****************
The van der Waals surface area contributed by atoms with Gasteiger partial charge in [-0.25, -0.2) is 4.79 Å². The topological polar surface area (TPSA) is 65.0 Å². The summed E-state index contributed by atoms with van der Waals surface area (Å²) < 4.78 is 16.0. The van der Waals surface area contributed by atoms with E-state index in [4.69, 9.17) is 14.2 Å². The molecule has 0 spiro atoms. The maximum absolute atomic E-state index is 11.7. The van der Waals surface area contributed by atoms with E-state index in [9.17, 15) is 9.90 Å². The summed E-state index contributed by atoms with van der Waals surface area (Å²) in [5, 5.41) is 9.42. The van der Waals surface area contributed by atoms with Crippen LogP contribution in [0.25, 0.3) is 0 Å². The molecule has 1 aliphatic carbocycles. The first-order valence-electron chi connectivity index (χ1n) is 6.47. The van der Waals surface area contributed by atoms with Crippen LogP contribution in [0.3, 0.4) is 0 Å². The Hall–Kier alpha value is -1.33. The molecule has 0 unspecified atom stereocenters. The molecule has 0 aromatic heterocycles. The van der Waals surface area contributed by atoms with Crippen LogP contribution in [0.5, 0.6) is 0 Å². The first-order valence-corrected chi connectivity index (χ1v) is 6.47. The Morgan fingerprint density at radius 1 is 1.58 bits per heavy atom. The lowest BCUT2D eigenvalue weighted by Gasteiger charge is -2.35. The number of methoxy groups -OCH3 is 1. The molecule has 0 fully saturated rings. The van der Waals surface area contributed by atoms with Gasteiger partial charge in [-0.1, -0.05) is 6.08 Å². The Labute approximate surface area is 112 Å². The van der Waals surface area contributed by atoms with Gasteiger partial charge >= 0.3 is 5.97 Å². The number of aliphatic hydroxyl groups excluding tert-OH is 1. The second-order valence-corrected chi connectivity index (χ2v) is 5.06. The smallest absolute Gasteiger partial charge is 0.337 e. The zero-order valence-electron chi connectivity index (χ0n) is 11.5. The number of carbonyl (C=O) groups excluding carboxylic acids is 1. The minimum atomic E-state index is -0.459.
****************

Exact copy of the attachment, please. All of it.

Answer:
The van der Waals surface area contributed by atoms with Gasteiger partial charge in [-0.25, -0.2) is 4.79 Å². The topological polar surface area (TPSA) is 65.0 Å². The summed E-state index contributed by atoms with van der Waals surface area (Å²) < 4.78 is 16.0. The van der Waals surface area contributed by atoms with E-state index in [4.69, 9.17) is 14.2 Å². The molecule has 0 spiro atoms. The maximum absolute atomic E-state index is 11.7. The van der Waals surface area contributed by atoms with E-state index in [9.17, 15) is 9.90 Å². The summed E-state index contributed by atoms with van der Waals surface area (Å²) in [5, 5.41) is 9.42. The van der Waals surface area contributed by atoms with Crippen LogP contribution in [0.25, 0.3) is 0 Å². The molecule has 1 aliphatic carbocycles. The first-order valence-electron chi connectivity index (χ1n) is 6.47. The van der Waals surface area contributed by atoms with Crippen LogP contribution in [0.3, 0.4) is 0 Å². The Hall–Kier alpha value is -1.33. The molecule has 0 unspecified atom stereocenters. The molecule has 0 aromatic heterocycles. The van der Waals surface area contributed by atoms with Crippen LogP contribution in [0.5, 0.6) is 0 Å². The first-order valence-corrected chi connectivity index (χ1v) is 6.47. The Morgan fingerprint density at radius 1 is 1.58 bits per heavy atom. The lowest BCUT2D eigenvalue weighted by Gasteiger charge is -2.35. The number of methoxy groups -OCH3 is 1. The molecule has 0 fully saturated rings. The van der Waals surface area contributed by atoms with Gasteiger partial charge in [-0.1, -0.05) is 6.08 Å². The Labute approximate surface area is 112 Å². The van der Waals surface area contributed by atoms with Gasteiger partial charge >= 0.3 is 5.97 Å². The number of aliphatic hydroxyl groups excluding tert-OH is 1. The second-order valence-corrected chi connectivity index (χ2v) is 5.06. The smallest absolute Gasteiger partial charge is 0.337 e. The zero-order valence-electron chi connectivity index (χ0n) is 11.5. The number of carbonyl (C=O) groups excluding carboxylic acids is 1. The minimum atomic E-state index is -0.459.